Up to this point, we've confined ourselves to working with the
high-level drawing commands of the
and using images in a hands-off mode. In this section, we'll
clear up some of the mystery surrounding images and see how they are
produced and used. The classes in the
java.awt.image package handle image processing;
Figure 17.1 shows the classes in this package.
First, we'll return to our discussion about image observers and see how we can get more control over image data as it's processed asynchronously by AWT components. Then we'll open the hood and have a look at image production. If you're interested in creating sophisticated graphics, such as rendered images or video streams, this will teach you about the foundations of image construction in Java.
 You will also want to pay attention to the forthcoming Java Media API. Java Media will support plug-and-play streaming media.
Objects that work with image data fall into one of three
categories: image-data producers, image-data consumers, and
image-status observers. Image producers implement the
ImageProducer interface. They create pixel data and
distribute it to one or more consumers. Image consumers implement a
ImageConsumer interface. They eat the
pixel data and do something useful with it, such as display it on
screen or analyze its contents. Image observers, as I mentioned
earlier, implement the
interface. They are effectively nosy neighbors of image consumers that
watch as the image data arrives.
Image producers generate the information that defines each pixel of an image. A pixel has both a color and a transparency; the transparency specifies how pixels underneath the image show through. Image producers maintain a list of registered consumers for the image and send them this pixel data in one or more passes, as the pixels are generated. Image producers give the consumers other kinds of information as well, such as the image's dimensions. The producer also notifies the consumer when it has reached a boundary of the image. For a static image, such as GIF or JPEG data, the producer signals when the entire image is complete, and production is finished. For a video source or animation, the image producer could generate a continuous stream of pixel data and mark the end of each frame.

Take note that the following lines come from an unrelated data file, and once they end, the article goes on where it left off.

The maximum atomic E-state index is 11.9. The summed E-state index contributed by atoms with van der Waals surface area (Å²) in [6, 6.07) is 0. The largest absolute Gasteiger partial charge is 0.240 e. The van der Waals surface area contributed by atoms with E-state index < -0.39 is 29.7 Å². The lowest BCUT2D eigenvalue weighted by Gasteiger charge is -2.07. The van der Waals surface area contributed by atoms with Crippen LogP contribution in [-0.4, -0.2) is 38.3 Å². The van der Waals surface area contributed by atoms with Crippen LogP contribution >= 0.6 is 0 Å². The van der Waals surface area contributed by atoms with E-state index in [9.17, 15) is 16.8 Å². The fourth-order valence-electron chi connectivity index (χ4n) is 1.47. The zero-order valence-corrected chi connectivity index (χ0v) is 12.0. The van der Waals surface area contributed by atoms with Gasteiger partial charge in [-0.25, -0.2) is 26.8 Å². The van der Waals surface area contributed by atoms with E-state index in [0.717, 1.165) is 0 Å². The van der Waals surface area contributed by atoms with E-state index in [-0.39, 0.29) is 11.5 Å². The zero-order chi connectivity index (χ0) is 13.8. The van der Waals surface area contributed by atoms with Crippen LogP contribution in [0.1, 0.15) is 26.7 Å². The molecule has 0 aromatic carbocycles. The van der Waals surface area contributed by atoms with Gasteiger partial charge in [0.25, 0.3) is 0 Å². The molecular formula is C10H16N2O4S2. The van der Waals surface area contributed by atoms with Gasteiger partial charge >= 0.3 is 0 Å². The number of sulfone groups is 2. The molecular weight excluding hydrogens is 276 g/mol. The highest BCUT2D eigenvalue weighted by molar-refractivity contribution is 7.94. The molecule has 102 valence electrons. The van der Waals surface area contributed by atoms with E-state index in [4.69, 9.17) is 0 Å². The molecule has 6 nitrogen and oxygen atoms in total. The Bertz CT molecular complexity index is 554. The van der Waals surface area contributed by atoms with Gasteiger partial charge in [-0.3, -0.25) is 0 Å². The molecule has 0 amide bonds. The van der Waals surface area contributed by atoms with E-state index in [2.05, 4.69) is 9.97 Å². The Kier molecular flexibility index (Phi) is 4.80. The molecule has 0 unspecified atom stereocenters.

An image producer delivers pixel data and other image-attribute
information by invoking methods in its consumers, as shown in
Figure 17.2. This diagram illustrates an image producer
sending pixel data to three consumers by invoking their
Each consumer represents a view of the image. A given consumer might prepare the image for display on a particular medium, or it might simply serve as a filter and pass the image data to another consumer down the line.
Figure 17.2 also shows an image observer,
watching the status of one of the consumers. The observer is
notified as new portions of the image and new attributes are
ready. Its job is to track this information and let another part of
the application know its status. As I discussed earlier, the image
observer is essentially a callback that is notified asynchronously as
the image is built. The default
image observer that we used in our previous examples called
repaint() for us each time a new section of the
image was available, so that the screen was updated more or less
continuously as the data arrived. A different kind of image observer
might wait for the entire image before telling the application to
display it; yet another observer might update a loading meter showing
how far the image loading had progressed.